Gene Lower/Arizona Cardinals

I Want Your Job: Jen Welter, NFL's First Female Coach


Jen Welter, the first female NFL coach, is a very busy woman.

The day before we spoke, she was in New York, attending a gala for the Women's Sports Foundation. Soon after this interview, she'll fly to Orlando for another motivational speaking engagement.

When I caught up with her, she was visiting DC to speak to the Navy women's rugby team.

“I'm an absolute believer in uplifting others,” Welter, 39, says during a phone call from her DC hotel room. “It's amazing to know that now other little girls will aspire to do what I've done and take it even further.”

When you think about it, Welter is the perfect embodiment of a motivational speaker.

Growing up in Vero Beach, Florida, Welter dreamt of being a professional tennis player. But, after a tennis coach told the 5'2" athlete she was too short to play, Welter did what every sensible girl would.

She set her sights on football.

After four years playing rugby at Boston College -- it was the closest she could get to football -- Welter hoped to play for the national women's team. Again, she was too small.

“You can see the little theme there,” Welter says.

Rugby dreams shattered, she became a corporate headhunter. Dissatisfied with her career, she tried out for Mass Mutiny, a minor league, all-female football team.

“I was afraid they would tell me I would be too little again, but I couldn't live with the thought of wondering if I could have made it,” Welter explains.

In true fairy tale style, Welter did make it.

Many friends and family members told her she'd lost her mind -- especially since in her whole time playing on women's football teams, the job paid only $1 a game. At the end of her season in 2004, she received a $12 paycheck.

“It was the most important check of my career because it was the difference between being an amateur and being a professional,” Welter remembers.

To this day, she's never cashed the check and even took it with her to Arizona after becoming the first female coach in the NFL.

“Any time you take a non-traditional path there are going to be bumps in the road because nobody smoothed them out yet,” Welter explains, saying her family was worried about the lack of financial security. “It's one of those things where if you want to be successful in this world, you have to follow your passion, not a paycheck.”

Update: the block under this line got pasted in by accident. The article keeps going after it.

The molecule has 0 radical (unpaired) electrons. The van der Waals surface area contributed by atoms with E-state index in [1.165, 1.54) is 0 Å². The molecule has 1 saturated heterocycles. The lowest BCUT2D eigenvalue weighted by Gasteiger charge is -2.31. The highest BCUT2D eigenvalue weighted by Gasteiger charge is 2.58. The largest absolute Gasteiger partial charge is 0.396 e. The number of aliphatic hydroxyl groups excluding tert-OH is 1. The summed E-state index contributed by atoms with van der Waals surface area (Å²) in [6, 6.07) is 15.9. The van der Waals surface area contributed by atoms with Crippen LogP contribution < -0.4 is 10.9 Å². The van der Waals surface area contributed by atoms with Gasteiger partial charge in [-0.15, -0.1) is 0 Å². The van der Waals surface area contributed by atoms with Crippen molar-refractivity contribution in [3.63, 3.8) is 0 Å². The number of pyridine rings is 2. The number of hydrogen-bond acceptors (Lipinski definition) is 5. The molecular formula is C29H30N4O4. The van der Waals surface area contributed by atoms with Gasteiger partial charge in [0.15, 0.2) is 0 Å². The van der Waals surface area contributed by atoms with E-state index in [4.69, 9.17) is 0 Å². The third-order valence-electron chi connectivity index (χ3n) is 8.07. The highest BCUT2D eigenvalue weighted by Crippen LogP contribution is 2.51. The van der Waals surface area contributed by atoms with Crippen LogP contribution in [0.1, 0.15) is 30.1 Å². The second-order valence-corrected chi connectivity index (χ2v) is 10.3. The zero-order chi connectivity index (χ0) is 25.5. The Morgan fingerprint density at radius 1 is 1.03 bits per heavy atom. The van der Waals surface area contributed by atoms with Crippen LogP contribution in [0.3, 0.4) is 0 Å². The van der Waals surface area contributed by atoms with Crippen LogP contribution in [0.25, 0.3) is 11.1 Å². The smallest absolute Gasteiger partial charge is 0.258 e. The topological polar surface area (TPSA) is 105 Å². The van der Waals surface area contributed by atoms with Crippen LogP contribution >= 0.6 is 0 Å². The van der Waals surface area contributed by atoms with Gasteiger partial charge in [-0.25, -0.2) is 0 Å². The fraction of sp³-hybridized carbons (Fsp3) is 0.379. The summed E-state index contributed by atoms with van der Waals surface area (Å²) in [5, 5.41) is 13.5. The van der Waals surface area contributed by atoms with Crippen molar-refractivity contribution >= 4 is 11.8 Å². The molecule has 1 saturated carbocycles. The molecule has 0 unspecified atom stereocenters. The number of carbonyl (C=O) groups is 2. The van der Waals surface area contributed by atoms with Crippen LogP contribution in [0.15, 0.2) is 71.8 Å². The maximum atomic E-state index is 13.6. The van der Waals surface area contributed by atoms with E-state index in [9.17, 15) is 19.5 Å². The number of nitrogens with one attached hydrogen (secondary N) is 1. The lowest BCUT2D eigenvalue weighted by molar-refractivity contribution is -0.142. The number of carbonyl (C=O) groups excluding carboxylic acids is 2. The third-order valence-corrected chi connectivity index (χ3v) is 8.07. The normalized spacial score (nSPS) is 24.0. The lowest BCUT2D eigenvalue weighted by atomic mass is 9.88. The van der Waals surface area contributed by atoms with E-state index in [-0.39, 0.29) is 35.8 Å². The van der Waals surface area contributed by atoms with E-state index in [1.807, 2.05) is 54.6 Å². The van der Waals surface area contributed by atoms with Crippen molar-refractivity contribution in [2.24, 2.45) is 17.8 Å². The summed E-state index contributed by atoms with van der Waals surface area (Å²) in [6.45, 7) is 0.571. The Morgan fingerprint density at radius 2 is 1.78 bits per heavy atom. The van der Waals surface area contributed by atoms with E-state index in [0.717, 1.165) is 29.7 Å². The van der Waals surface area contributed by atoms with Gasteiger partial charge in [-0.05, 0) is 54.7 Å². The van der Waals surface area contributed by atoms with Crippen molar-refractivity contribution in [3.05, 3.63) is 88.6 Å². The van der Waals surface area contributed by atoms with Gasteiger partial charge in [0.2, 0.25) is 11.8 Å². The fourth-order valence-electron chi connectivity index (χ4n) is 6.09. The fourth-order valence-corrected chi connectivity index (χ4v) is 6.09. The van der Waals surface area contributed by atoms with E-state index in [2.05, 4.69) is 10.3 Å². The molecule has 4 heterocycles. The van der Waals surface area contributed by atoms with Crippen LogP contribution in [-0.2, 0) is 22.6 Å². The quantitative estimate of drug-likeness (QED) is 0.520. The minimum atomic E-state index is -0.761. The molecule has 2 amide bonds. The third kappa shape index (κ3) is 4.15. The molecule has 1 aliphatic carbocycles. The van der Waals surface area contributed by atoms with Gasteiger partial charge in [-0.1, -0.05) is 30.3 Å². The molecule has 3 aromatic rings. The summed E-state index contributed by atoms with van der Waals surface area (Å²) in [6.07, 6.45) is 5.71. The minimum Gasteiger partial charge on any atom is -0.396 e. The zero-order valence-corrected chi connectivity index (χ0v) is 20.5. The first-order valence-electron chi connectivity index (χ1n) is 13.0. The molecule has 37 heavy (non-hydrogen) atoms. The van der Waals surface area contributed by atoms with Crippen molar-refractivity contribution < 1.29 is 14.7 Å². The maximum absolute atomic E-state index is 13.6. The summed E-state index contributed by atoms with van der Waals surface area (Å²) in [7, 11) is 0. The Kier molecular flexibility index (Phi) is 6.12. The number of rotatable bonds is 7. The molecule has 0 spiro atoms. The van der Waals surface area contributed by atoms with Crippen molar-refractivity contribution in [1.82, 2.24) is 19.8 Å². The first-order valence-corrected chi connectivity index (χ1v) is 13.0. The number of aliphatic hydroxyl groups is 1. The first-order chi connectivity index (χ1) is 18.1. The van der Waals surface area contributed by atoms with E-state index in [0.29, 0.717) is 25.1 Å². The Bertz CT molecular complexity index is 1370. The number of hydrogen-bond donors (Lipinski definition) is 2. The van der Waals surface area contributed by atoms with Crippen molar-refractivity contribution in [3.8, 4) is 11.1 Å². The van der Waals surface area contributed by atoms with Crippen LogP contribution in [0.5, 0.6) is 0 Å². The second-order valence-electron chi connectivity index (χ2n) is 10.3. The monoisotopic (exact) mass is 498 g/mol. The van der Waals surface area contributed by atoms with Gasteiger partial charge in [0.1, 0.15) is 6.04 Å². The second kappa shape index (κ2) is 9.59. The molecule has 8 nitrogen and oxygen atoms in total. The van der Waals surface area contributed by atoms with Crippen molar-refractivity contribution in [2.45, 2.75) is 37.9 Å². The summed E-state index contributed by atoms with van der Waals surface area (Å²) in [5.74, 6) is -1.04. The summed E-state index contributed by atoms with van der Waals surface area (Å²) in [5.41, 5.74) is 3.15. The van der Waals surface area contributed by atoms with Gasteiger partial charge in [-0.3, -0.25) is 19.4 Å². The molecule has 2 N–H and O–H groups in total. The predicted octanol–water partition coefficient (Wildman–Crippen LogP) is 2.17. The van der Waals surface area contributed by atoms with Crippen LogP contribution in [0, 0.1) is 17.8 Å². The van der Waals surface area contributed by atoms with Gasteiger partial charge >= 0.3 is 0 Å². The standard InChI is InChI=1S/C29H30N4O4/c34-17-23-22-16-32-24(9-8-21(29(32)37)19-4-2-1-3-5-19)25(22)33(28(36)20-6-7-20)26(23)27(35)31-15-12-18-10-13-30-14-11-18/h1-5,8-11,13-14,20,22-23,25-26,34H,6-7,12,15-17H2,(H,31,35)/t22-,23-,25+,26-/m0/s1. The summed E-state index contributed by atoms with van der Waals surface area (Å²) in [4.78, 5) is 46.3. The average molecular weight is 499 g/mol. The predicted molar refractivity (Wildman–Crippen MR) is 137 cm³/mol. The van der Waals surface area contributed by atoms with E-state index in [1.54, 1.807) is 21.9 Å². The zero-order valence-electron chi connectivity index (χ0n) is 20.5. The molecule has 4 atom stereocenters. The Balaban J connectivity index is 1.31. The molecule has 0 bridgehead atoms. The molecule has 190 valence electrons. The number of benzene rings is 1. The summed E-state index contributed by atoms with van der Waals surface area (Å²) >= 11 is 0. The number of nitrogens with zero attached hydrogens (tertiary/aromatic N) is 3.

In January 2014, Welter received an unbelievable offer to play for the Texas Revolution, an all-male football team. As a running back for the team, she was the second female player to hold a position other than a kicker or placekick holder for a men's professional league.

Little did she know, before long she'd be the team's linebackers and special teams coach.

Welter's success wasn't exclusively due to her hard-headed determination, however. In 2015, Sarah Thomas became the first female referee in the NFL. Reporters began asking on-field NFL personnel if they would see a female coach in the future, as well.

Bruce Arians, head coach of the Arizona Cardinals, was particularly intrigued by the thought of hiring a woman to serve as an assistant coaching intern for 2015's training camp and preseason.

After some encouragement from Welter's fellow coaches in Texas, she reached out to Arians.

“He said it was in his heart to bring me in. He didn't know if he could make it happen, but he wanted to,” Welter remembers. “And eventually he did.”

As an intern coach, her time with the Cardinals ended after the preseason games in September. Although Welter (and every sports reporter in the country) would have loved a full-time role, her position is a landmark for women in professional sports.

“People didn't know if we could have a girl coach in the NFL,” Welter says. “And guess what, the reports were in it and was a complete and total utter success.”

Welter's position in the NFL was, indeed, a success. The players loved her caring approach to coaching. Kevin Minter, inside linebacker for the Cardinals, told the Washington Post Welter left encouraging notes on his locker and knew exactly what to say to make him play more effectively.

Arians loved her, too, and even admitted he'd have her back if she didn't have a full-time job by next year. For Welter, these words of encouragement are fuel for her to show young girls they have what it takes to follow in her footsteps.

However, she wants football hopefuls to know it won't be easy. In addition to coaching, Welter has a master's degree in sports psychology and Ph.D. in psychology.

“If you want to be with the boys, you've got to be as good as the boys. You have to know the game,” Welter says. “You have to take every opportunity that you can to study, learn and really immerse yourself in the game.”

Welter suggests learning from a family member who either coaches or deeply loves football. But, what really worked for her was getting on the field.

She pinpoints accessibility as one problem facing females in professional sports. Sometimes, women don't realize the opportunities available to them because those doors haven't been opened yet.

Ask, she says, because girls have to create opportunities for themselves.

“Ask people the tough questions, look for opportunities, break down films,” Welter says. “Ask, 'Can I help you?' 'Do you need and assistant?' Be hungry. Be relentless.”

For now, Welter speaks and inspires in an effort to reinforce that same drive in women and girls all over the country.

Talk about girl power.